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0 responses to “People don’t Converse: they Comment. Big Difference”

  1. Comments are not the same as Conversation…this post rang true, and thank you for pointing out this essential distinction Valeria.
    Often when folks ‘comment,’ I believe they think they are “adding to the conversation.” I wonder if looking at it from that perspective might be considered the case? Albeit a one-sided addition tossed in, if it’s a drive-by comment while headed on down the road…

  2. I knew there was something missing in social media – just didn’t know what it was – thanks for clarity! You are absolutely right – great article. By the way, I feel like a child left in the garden while everyone else has gone in to eat the birthday cake (cos I’m waiting to get into google+)!!!!! Also pissed off about all the changes Facebook has made over the years over our heads and the feeling that we are just a commodity to the owners waiting for the right time to just sell us on – would be happy to move on from it to something better.

  3. Valeria:
    I struggle with this concept. I will have to think about it for a while.
    IMO, both commenting and conversations are about communicating. Perhaps commenting is similar to monologues, conversations are similar to dialogues and online synchronous chats are polylogues (having multiple conversations with multiple people at the same time). Education researchers have shown that there is great benefit to learning and discussion with both synchronous and asynchronous communication online.
    The challenge with many conversations, especially if there are multiple people involved, is that you have to wait your turn to state your thoughts. Turn taking can become more important than the messages or the comments. Words follow words, paragraphs follow paragraphs, people’s thought patterns follow a single, one-way linear medium—the talker’s speech–, which discourages flexible, open-ended, multidirectional and multidimensional thought. Sometimes the medium can become stronger than the content as the listener has to follow an authoritarian, straight-line, fixed point of view.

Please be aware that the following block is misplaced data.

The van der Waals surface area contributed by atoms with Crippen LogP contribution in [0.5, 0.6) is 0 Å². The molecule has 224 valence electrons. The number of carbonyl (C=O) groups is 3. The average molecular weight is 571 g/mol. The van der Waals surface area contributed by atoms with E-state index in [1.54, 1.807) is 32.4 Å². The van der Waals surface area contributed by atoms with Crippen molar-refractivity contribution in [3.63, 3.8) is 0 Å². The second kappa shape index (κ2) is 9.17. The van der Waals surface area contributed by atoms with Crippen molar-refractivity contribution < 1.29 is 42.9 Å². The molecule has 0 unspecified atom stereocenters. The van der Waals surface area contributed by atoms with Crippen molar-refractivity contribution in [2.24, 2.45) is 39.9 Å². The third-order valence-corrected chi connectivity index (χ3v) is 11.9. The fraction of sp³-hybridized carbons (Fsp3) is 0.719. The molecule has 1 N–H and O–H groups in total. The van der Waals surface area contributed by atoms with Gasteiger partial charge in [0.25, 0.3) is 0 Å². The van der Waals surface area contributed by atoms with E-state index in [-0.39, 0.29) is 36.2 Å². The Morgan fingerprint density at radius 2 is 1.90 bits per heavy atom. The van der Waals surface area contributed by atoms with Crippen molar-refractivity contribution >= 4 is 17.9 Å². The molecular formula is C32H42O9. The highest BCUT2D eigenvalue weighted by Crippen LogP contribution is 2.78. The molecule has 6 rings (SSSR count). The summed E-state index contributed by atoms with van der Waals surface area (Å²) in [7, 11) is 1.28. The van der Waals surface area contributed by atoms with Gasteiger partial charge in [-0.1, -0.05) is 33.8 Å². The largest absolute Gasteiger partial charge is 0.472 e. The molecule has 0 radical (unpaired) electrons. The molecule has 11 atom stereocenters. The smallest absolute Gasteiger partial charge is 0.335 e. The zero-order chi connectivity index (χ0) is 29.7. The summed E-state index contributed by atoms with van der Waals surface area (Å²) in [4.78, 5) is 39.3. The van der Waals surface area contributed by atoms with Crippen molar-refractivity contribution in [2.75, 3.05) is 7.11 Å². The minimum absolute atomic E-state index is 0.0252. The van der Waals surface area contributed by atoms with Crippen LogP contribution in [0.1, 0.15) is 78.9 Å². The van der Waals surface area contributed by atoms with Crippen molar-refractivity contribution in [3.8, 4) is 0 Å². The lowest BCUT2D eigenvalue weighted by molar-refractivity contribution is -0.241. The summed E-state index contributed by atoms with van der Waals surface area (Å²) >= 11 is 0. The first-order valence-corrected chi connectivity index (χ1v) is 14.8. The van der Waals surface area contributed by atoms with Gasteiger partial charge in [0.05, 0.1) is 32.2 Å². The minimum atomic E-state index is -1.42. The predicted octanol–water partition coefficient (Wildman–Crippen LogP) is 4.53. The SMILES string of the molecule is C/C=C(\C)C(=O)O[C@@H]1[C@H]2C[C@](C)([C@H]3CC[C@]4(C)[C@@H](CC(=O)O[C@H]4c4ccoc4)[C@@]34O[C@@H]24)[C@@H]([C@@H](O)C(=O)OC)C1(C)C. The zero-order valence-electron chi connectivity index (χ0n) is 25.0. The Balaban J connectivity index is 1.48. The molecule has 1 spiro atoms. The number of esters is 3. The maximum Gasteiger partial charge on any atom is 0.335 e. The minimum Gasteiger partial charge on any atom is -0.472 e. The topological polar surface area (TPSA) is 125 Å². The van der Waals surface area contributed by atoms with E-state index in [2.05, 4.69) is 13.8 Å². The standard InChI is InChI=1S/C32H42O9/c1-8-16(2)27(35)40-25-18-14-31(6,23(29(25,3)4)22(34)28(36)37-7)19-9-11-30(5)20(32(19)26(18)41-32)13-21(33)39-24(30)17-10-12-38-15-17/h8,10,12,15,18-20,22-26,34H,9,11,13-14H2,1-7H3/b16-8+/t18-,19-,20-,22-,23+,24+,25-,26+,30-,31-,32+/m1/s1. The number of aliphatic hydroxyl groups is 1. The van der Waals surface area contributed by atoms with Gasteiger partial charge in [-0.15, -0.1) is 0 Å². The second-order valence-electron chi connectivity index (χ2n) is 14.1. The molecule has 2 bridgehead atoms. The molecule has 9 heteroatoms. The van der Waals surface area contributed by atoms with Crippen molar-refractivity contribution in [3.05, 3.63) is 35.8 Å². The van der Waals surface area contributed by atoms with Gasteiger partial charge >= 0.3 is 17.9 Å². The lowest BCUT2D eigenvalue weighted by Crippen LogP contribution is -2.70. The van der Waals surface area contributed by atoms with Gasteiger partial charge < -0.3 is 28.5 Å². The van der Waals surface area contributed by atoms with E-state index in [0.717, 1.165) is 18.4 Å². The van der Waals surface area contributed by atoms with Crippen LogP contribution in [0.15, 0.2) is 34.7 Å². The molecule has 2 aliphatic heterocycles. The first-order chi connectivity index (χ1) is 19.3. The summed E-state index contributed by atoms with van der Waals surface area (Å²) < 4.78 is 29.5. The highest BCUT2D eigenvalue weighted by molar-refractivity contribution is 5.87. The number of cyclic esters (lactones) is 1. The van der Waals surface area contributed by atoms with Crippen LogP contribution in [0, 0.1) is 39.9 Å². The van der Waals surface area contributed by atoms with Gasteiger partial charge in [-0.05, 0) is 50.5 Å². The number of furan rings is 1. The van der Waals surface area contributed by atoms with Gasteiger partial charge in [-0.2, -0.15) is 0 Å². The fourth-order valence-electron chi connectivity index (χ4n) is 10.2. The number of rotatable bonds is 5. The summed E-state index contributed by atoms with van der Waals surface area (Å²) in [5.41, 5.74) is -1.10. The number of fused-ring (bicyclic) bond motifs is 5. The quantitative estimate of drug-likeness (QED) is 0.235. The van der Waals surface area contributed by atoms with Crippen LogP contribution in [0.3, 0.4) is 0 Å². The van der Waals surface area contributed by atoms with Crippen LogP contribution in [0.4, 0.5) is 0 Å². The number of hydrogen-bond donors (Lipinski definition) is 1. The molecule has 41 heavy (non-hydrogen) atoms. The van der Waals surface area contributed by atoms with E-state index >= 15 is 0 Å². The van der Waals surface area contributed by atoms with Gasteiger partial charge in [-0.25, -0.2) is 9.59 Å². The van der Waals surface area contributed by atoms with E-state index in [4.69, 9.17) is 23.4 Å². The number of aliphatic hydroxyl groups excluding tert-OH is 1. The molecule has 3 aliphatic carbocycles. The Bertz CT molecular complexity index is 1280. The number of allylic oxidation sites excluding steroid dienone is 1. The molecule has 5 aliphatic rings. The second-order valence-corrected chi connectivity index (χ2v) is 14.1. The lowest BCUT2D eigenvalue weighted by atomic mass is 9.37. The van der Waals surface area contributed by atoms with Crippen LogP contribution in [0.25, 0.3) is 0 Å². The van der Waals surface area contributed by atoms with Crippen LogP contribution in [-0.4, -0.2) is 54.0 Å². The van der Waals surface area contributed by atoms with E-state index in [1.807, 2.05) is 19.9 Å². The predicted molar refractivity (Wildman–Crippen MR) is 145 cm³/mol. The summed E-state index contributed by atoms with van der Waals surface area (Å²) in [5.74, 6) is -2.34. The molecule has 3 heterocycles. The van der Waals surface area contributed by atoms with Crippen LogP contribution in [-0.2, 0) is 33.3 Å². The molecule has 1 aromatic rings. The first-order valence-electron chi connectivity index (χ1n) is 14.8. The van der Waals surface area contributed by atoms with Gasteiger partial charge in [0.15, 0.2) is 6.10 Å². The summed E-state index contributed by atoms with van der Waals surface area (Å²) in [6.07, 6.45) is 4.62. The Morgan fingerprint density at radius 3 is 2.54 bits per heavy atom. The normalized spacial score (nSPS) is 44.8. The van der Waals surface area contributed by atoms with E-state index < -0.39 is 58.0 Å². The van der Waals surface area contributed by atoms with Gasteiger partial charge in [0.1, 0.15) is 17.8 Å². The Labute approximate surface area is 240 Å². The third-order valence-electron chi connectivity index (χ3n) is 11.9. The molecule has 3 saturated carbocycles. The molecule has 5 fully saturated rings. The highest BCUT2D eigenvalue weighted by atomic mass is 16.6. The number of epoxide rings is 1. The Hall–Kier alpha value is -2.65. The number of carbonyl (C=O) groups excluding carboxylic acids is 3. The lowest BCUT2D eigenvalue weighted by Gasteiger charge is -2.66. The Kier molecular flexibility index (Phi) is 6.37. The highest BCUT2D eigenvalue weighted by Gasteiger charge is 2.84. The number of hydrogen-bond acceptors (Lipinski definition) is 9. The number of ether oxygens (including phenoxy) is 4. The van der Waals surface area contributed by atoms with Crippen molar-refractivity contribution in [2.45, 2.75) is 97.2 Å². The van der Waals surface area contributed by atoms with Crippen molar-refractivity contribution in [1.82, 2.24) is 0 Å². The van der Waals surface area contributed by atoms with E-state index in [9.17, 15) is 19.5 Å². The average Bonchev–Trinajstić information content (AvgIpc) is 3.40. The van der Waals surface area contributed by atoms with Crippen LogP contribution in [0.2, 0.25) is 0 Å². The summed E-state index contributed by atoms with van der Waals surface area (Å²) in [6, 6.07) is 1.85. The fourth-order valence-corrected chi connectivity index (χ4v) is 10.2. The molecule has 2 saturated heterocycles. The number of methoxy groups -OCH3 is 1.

Online conversations allow participants to share at the same time, stop a discussion and go back and read something again and participate. You don’t have to wait for your turn.
    For me, asynchronous comments could be delayed conversations over time, if I choose to engage in the discussion.
    Regardless, online video chats will definitely encourage more conversations. Ultimately, it’s about conversations for change.
    PS…Perhaps the definition of conversation has changed in a Web 2.0 world? I don’t see a conversation as having to take place orally…just sayin’

  4. Excellent. The conversation on comments is truly evergreen and, as you did back in December 08 with your piece, “You’ve Got Comments,” you’ve pointed out a simple, yet fundamental piece of the engagement puzzle, Valeria.
    I still like to think comments mean conversation, but that’s not the same as comments are conversation. Clearly, this is not the case. Comments are often attention fragments. They are the fleeting thoughts of passers-by, as we make our way through the digital space each day.
    I think your individual responses both drive the conversational mindset and reflect your readership’s trending in the right direction, Valeria. How many of us are so fortunate to have each comment warrant a thoughtful response versus simple thanks? I’m certainly not there yet! (At least not as often as I would like, anyway.)